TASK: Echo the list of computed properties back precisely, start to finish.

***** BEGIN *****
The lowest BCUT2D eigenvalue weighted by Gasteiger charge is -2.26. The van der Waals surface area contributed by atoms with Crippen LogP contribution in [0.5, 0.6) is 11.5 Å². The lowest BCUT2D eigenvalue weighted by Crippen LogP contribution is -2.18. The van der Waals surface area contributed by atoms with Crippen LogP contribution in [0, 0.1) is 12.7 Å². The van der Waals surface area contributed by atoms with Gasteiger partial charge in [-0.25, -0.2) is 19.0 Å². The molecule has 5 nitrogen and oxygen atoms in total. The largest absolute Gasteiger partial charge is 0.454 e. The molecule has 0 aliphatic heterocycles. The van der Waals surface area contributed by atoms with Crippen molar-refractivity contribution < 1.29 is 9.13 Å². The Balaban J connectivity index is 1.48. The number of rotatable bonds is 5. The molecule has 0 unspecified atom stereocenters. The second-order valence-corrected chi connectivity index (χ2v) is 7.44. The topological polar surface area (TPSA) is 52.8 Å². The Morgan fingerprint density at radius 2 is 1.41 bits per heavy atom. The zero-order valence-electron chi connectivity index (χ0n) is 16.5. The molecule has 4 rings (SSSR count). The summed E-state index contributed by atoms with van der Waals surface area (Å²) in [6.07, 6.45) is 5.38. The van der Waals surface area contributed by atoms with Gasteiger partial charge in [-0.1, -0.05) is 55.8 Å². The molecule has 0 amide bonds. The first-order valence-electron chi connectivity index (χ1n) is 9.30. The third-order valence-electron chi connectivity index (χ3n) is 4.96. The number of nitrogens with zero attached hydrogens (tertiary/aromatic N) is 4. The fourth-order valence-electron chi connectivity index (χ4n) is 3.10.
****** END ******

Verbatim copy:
The lowest BCUT2D eigenvalue weighted by Gasteiger charge is -2.26. The van der Waals surface area contributed by atoms with Crippen LogP contribution in [0.5, 0.6) is 11.5 Å². The lowest BCUT2D eigenvalue weighted by Crippen LogP contribution is -2.18. The van der Waals surface area contributed by atoms with Crippen LogP contribution in [0, 0.1) is 12.7 Å². The van der Waals surface area contributed by atoms with Gasteiger partial charge in [-0.25, -0.2) is 19.0 Å². The molecule has 5 nitrogen and oxygen atoms in total. The largest absolute Gasteiger partial charge is 0.454 e. The molecule has 0 aliphatic heterocycles. The van der Waals surface area contributed by atoms with Crippen molar-refractivity contribution < 1.29 is 9.13 Å². The Balaban J connectivity index is 1.48. The number of rotatable bonds is 5. The molecule has 0 unspecified atom stereocenters. The second-order valence-corrected chi connectivity index (χ2v) is 7.44. The topological polar surface area (TPSA) is 52.8 Å². The Morgan fingerprint density at radius 2 is 1.41 bits per heavy atom. The zero-order valence-electron chi connectivity index (χ0n) is 16.5. The molecule has 4 rings (SSSR count). The summed E-state index contributed by atoms with van der Waals surface area (Å²) in [6.07, 6.45) is 5.38. The van der Waals surface area contributed by atoms with Gasteiger partial charge in [-0.1, -0.05) is 55.8 Å². The molecule has 0 amide bonds. The first-order valence-electron chi connectivity index (χ1n) is 9.30. The third-order valence-electron chi connectivity index (χ3n) is 4.96. The number of nitrogens with zero attached hydrogens (tertiary/aromatic N) is 4. The fourth-order valence-electron chi connectivity index (χ4n) is 3.10.